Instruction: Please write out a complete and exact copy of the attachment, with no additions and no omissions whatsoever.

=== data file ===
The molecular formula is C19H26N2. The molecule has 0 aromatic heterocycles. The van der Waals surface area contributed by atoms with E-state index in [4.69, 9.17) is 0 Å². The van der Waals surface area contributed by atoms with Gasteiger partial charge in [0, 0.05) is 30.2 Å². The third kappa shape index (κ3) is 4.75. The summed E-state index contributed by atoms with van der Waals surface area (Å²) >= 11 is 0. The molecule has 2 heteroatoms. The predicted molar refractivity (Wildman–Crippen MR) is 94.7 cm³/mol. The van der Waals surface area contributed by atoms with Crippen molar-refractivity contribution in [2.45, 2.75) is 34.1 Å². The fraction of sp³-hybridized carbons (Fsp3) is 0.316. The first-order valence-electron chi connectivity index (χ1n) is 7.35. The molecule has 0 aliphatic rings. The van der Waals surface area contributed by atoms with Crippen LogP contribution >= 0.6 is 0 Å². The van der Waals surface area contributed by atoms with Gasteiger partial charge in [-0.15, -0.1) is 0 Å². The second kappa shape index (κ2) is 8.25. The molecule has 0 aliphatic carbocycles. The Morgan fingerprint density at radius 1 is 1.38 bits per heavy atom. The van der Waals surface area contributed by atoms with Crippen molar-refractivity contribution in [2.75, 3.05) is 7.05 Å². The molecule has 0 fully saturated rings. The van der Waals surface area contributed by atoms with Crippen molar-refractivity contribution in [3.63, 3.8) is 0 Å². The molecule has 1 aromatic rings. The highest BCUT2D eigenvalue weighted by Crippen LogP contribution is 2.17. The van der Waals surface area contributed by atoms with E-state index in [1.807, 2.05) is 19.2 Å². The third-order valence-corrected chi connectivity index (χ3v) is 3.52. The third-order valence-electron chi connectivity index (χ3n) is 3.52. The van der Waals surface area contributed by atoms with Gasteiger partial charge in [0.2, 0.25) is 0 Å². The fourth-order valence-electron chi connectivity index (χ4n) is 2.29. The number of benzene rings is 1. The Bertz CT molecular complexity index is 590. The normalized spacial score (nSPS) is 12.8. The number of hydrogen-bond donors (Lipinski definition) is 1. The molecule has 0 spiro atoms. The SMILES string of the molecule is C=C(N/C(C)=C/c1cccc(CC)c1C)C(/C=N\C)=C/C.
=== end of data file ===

The molecular formula is C19H26N2. The molecule has 0 aromatic heterocycles. The van der Waals surface area contributed by atoms with E-state index in [4.69, 9.17) is 0 Å². The van der Waals surface area contributed by atoms with Gasteiger partial charge in [0, 0.05) is 30.2 Å². The third kappa shape index (κ3) is 4.75. The summed E-state index contributed by atoms with van der Waals surface area (Å²) >= 11 is 0. The molecule has 2 heteroatoms. The predicted molar refractivity (Wildman–Crippen MR) is 94.7 cm³/mol. The van der Waals surface area contributed by atoms with Crippen molar-refractivity contribution in [2.45, 2.75) is 34.1 Å². The fraction of sp³-hybridized carbons (Fsp3) is 0.316. The first-order valence-electron chi connectivity index (χ1n) is 7.35. The molecule has 0 aliphatic rings. The van der Waals surface area contributed by atoms with Crippen LogP contribution >= 0.6 is 0 Å². The van der Waals surface area contributed by atoms with Gasteiger partial charge in [-0.15, -0.1) is 0 Å². The second kappa shape index (κ2) is 8.25. The molecule has 0 aliphatic carbocycles. The Morgan fingerprint density at radius 1 is 1.38 bits per heavy atom. The van der Waals surface area contributed by atoms with Crippen molar-refractivity contribution in [2.75, 3.05) is 7.05 Å². The molecule has 0 fully saturated rings. The van der Waals surface area contributed by atoms with Crippen molar-refractivity contribution in [3.63, 3.8) is 0 Å². The molecule has 1 aromatic rings. The highest BCUT2D eigenvalue weighted by Crippen LogP contribution is 2.17. The van der Waals surface area contributed by atoms with E-state index in [1.807, 2.05) is 19.2 Å². The third-order valence-corrected chi connectivity index (χ3v) is 3.52. The third-order valence-electron chi connectivity index (χ3n) is 3.52. The van der Waals surface area contributed by atoms with Gasteiger partial charge in [0.2, 0.25) is 0 Å². The fourth-order valence-electron chi connectivity index (χ4n) is 2.29. The number of benzene rings is 1. The Bertz CT molecular complexity index is 590. The normalized spacial score (nSPS) is 12.8. The number of hydrogen-bond donors (Lipinski definition) is 1. The molecule has 0 spiro atoms. The SMILES string of the molecule is C=C(N/C(C)=C/c1cccc(CC)c1C)C(/C=N\C)=C/C.